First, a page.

This article is an opinion piece from Bill Lockwood. Catch American Liberty with Bill Lockwood weekly at 11 a.m. Saturdays on NewsTalk 1290.

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Fox News reports that activists are gathering at Plymouth Rock this Thanksgiving to protest the “racism and oppression” faced by indigenous people throughout history. This annual meeting is to remind America of “the genocide of millions of Native people, the theft of Native lands and the erasure of the Native cultures.” The host of this event is the United American Indians of New England (UAINE).

Protests have included demonstrations against Plymouth Rock itself, the Mayflower, and the governor of then-Plymouth colony, William Bradford. The UAINE says on its website that it has volunteers to speak to classes in schools and universities about “current issues in the Native struggle” and is backing Massachusetts legislation that creates new public school curriculum standards which includes teaching that European peoples have practiced genocide against Native Americans.

Hate America

Part of the hate-America program designed to erase our cherished ideals of freedom is the continual program that portrays early American white settlers and the United States government itself as having committed planned genocide against the American Indian. Some movements demand that Americans pay “reparations” to Native Americans for these “historical crimes.”

For example, in the DePaul Law Review (2002), appeared a piece entitled "The Need for Accountability and Reparation: 1830-1976, the United States’ Government Role in the Promotion, Implementation, and Execution of the Crime of Genocide Against Native Americans," author Lindsay Glauner argues that in the “colonization” of America, our ancestors, engaged in one of the most heinous acts of criminality against mankind —genocide. This “international crime,” Glauner insists, now demands reparation.

In a day in which socialists wish to eliminate “misinformation” by government censorship, it is remarkable that this entire agenda moves forward unabated. What is lacking here is some sober historical perspective.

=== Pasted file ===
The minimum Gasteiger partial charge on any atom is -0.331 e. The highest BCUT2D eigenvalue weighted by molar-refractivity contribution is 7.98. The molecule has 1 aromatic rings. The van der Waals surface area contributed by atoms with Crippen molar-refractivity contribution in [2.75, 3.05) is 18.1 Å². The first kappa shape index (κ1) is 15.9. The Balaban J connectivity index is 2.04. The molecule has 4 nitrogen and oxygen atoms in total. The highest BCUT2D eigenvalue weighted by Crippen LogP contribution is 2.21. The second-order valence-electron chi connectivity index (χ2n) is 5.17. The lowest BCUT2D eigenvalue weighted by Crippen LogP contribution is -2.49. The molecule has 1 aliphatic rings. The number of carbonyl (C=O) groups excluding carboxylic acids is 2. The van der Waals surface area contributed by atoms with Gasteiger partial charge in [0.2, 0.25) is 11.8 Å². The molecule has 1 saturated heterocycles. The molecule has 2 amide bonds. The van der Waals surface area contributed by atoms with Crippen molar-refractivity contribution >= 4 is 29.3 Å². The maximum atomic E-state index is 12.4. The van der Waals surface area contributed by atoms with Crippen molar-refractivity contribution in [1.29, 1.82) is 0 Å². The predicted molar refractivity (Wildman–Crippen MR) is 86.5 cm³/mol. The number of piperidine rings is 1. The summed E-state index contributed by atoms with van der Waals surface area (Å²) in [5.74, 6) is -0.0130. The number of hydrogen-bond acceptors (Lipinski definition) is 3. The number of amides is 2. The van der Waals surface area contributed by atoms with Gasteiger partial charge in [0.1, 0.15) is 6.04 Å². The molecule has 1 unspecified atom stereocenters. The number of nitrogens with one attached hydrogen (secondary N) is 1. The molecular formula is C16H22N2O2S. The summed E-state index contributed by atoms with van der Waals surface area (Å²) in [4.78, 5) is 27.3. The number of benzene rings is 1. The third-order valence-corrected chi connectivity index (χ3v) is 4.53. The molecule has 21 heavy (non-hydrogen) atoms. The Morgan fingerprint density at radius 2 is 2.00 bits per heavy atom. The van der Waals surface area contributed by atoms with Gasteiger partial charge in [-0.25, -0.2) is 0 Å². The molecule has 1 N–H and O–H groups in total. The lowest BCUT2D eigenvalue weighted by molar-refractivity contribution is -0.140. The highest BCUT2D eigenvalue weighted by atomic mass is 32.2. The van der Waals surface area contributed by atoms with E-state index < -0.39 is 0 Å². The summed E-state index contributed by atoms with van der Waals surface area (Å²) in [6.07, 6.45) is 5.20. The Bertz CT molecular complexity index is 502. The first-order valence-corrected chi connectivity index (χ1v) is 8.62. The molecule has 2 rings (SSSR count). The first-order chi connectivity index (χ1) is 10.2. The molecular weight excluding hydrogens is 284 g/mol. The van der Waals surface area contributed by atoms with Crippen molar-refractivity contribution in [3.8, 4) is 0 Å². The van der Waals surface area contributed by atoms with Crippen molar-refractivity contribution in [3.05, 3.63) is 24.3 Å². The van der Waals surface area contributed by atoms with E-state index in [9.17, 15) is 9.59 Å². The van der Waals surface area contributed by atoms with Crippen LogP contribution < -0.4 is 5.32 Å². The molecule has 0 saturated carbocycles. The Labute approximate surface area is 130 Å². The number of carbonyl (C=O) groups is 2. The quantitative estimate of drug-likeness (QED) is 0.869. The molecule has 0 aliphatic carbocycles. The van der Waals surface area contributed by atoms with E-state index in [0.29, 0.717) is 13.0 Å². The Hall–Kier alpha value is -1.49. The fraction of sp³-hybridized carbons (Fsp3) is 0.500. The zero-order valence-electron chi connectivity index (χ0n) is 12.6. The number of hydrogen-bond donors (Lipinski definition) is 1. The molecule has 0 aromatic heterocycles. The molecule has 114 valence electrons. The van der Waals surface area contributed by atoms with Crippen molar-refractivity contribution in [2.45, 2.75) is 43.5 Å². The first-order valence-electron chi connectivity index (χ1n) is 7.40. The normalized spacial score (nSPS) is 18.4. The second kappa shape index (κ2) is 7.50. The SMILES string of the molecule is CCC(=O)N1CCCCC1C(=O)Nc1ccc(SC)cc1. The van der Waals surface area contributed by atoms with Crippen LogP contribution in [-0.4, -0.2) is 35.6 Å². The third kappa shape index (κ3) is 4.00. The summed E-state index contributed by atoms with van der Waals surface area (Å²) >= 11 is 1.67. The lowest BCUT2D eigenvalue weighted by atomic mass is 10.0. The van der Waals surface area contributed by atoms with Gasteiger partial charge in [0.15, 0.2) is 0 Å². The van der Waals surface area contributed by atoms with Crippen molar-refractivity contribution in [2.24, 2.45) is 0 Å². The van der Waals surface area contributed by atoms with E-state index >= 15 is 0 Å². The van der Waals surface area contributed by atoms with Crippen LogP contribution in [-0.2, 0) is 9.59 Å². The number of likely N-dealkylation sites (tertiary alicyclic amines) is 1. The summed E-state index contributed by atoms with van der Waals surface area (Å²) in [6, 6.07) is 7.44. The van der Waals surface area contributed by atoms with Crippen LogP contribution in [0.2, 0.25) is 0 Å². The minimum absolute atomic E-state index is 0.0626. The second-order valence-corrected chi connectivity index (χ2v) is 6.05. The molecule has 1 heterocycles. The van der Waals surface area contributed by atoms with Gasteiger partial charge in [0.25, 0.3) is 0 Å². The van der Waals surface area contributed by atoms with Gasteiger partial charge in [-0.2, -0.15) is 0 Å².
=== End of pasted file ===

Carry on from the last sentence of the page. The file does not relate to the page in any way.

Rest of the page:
S.L.A. Marshall

Writer S.L.A. Marshall, an acclaimed military historian, reminds us in "Crimsoned Prairie" (1972), that these new teaching standards which hangs “genocide” on the European culture is all simply vogue. It is the bash-America curriculum fashionable at multi-levels of education. Marshall says, “Not all Indians were virtuous and trustworthy, and not all white men were greedy and unscrupulous.”

It is true that the United States government and individuals many times grievously wronged the tribes of Indians on this continent. But a balanced view of history is not so one-sided. The wars of the West were unavoidable, not because of the greedy white man, but because of a complete clash of cultures. And, far from falling into a category of systematic extermination or even planned genocide, our government had a multi-faceted and changing approach to the West, seeking to adapt itself to an increasing volatile situation.


The term “genocide” was coined in 1944 by a Polish Jewish lawyer, Raphael Lemkin (1900-1959), who documented Nazi government policies of “systematically destroying national and ethnic groups, including the mass murder of European Jews.” The term “genocide” combines the Greek term "geno," meaning tribe or race, with the Latin suffix "– cide," meaning “to kill.” Lemkin defined the term as a “coordinated plan of different actions aiming at the destruction of essential foundations of the life of national groups, with the aim of annihilating the groups themselves.”

Official United States’ policy toward the Native Americans was never one of planned systematic extermination. Thoughtful reflection on the root causes of the Indian Wars of the West shows that the causes were multiple and on the whole, unavoidable.

Marshall observes that:

The wars were not the poison fruit of bureaucratic negligence, nor were they strictly the evil consequence of white exploiters cheating the Plains Indians of his lawful property, though all too frequently they were given that appearance with Government giving its backing to the exploiters. Rather, violence beset the western frontier and lasted and lasted because the fundamental interests of the two sides were so wholly irreconcilable as to leave little or no room for compromise.

Consider the following:

First, before the coming of the white man to the Great Plains, life was not an idyllic existence and the “spirit of live-and-let-live” did not exist — in spite of what popular opinion may be. Pawnees killed hundreds of Navajos. Comanches made war on the Apaches. The Sioux hated the Pawnee and the Crow. The territory of the Northern States occupied by the Sioux and earlier the Blackfeet belonged traditionally to other tribes which they displaced by incessant war.